What You Need To Know About PCOS & Menstruation


I often meet women in my practice who suffer from PCOS, or Polycystic Ovary Syndrome. This syndrome involves the ripening of not just one, but several egg cells at a time. As a result, ovulation may not occur or at varying times, resulting in an irregular period or none at all.

In many cases, small cysts (egg cells that have not ovulated) can be seen on the ovaries when an ultrasound scan is made. Next to infertility, the failure to ovulate may have a wide range of other consequences as well.

In case of a normal cycle, the ripening follicle (with the egg cell) will be producing oestrogen from day 1. If multiple egg cells ripen at the same time, this may upset the oestrogen balance. Normally, ovulation will take place on day 14 of the cycle, after which the corpus luteum that develops will start producing progesterone. If there is no ovulation, there will be no corpus luteum and, hence, a lot less progesterone. Without a corpus luteum, the pituitary gland will not stimulate the production of progesterone, but the production of testosterone instead.

  1. First symptom is a considerably raised testosterone level. This will result in masculinisation, such as excessive hair growth, male baldness, and acne.
  2. A second imbalance concerns the large proportion oestrogen/progesterone, which is also called oestrogen dominance. This will often cause overweightness and moisture retention.

Naturally, my blog is about tackling the causes, which may, in some cases, be rather difficult, but by no means impossible! In practice, there are four possible causes of PCOS.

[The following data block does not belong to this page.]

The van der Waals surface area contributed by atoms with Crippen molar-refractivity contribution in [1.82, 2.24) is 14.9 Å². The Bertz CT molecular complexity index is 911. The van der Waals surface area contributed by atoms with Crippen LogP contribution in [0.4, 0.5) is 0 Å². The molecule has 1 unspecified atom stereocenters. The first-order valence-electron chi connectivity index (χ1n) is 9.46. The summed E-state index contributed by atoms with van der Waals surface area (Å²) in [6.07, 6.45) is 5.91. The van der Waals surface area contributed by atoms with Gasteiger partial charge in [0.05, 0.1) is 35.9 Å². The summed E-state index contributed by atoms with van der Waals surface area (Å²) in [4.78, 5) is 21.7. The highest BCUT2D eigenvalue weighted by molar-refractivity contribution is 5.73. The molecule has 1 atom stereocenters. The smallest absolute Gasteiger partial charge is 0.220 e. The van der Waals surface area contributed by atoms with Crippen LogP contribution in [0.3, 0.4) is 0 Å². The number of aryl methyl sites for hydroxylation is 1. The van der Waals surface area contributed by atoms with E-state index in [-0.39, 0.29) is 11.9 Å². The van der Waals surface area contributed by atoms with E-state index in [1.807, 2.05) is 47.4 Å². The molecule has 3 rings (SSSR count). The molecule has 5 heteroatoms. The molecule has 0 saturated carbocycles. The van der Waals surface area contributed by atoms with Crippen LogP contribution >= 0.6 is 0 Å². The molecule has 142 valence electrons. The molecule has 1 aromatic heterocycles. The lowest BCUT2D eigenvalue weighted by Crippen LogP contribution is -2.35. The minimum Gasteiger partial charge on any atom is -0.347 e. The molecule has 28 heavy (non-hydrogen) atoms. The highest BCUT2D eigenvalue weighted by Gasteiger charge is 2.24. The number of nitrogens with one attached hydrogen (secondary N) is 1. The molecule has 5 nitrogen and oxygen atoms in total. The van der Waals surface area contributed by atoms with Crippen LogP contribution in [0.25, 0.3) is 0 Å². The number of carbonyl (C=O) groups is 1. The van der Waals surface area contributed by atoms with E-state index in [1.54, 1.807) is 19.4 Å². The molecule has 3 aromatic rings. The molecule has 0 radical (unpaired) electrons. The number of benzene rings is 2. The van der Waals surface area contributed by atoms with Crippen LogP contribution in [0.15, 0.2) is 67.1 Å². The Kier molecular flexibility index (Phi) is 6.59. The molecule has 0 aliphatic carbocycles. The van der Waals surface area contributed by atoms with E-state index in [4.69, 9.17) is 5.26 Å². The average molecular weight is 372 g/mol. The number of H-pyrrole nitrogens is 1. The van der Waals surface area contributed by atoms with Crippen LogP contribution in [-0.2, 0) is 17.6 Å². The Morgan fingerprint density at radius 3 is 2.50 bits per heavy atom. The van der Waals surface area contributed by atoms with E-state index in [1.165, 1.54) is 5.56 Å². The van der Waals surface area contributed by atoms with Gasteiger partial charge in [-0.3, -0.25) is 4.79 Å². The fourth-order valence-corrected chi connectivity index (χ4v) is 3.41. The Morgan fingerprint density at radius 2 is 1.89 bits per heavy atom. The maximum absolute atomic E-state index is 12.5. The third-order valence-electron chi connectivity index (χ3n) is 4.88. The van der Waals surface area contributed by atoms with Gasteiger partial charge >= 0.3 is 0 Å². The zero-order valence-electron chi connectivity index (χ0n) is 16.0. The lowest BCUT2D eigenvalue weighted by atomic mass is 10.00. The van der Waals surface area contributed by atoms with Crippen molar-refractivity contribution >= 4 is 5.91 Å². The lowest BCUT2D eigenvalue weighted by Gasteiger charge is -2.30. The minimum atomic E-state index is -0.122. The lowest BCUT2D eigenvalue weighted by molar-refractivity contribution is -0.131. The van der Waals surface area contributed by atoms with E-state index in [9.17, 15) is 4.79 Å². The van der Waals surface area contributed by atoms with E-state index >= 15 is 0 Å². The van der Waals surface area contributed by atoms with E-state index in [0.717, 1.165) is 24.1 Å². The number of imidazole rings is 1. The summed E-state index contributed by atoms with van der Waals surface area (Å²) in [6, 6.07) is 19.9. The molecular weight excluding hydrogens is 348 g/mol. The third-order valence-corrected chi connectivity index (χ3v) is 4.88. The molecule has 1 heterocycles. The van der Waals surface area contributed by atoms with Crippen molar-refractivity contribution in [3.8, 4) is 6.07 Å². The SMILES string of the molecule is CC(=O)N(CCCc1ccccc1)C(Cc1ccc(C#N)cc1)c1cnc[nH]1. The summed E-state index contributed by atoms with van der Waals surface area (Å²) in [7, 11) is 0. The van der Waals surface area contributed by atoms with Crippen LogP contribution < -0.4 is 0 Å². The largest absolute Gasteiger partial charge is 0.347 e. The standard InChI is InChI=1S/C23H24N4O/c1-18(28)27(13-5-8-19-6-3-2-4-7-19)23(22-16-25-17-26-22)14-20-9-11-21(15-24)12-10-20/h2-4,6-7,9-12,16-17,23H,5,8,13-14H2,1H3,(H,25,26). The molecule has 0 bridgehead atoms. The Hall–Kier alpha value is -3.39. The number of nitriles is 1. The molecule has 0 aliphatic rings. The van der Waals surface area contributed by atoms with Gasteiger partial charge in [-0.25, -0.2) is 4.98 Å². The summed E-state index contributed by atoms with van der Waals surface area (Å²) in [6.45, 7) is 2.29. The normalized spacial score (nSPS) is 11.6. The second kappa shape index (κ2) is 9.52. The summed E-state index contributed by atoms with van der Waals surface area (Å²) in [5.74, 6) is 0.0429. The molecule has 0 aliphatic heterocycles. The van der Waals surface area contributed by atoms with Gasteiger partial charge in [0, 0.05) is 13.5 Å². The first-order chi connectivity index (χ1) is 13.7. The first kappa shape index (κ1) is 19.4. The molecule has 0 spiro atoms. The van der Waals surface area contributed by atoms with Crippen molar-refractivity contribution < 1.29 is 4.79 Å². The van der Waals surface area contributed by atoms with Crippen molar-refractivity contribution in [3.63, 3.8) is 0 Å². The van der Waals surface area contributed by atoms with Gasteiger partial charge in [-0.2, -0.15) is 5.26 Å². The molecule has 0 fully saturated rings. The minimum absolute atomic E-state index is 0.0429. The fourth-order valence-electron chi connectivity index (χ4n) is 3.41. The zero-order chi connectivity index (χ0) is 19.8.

• By far the most common cause is insulin resistance. Because the number of people suffering from insulin resistance is growing by the year, PCOS is becoming more widespread as well.
  • Chronic, severe stress (link to: Adrenal fatigue, the stress syndrome of the 21st century).
  • A slowed down thyroid gland (link to: Slowed down thyroid gland; causes and solutions). 

It is very important, where PCOS is concerned, to stimulate ovulation. In the medical circuit, this is often done by means of medication such as the pill, metformin (improved sugar digestion), LDN, and a number of other chemical drugs. On the other hand, I have seen a number of women in my practice who managed to overcome the problem and stimulate their menstrual cycle by tackling the causes.

  • If the cause is insulin resistance, thing is to remove fast sugars from the daily diet wherever possible and to replace these by slow carbohydrates. Other means to reduce insulin resistance is to reduce stress, lose weight, and take regular exercise.
  • In case of stress and emotional traumas, it is important to banish all forms of stress, wherever possible, including too much exercise. It is recommended to call in the services of a good therapist or mental coach.
  • Have the thyroid gland tested to find out whether it may be the cause. In this case, the symptoms are often more important than the blood values. 


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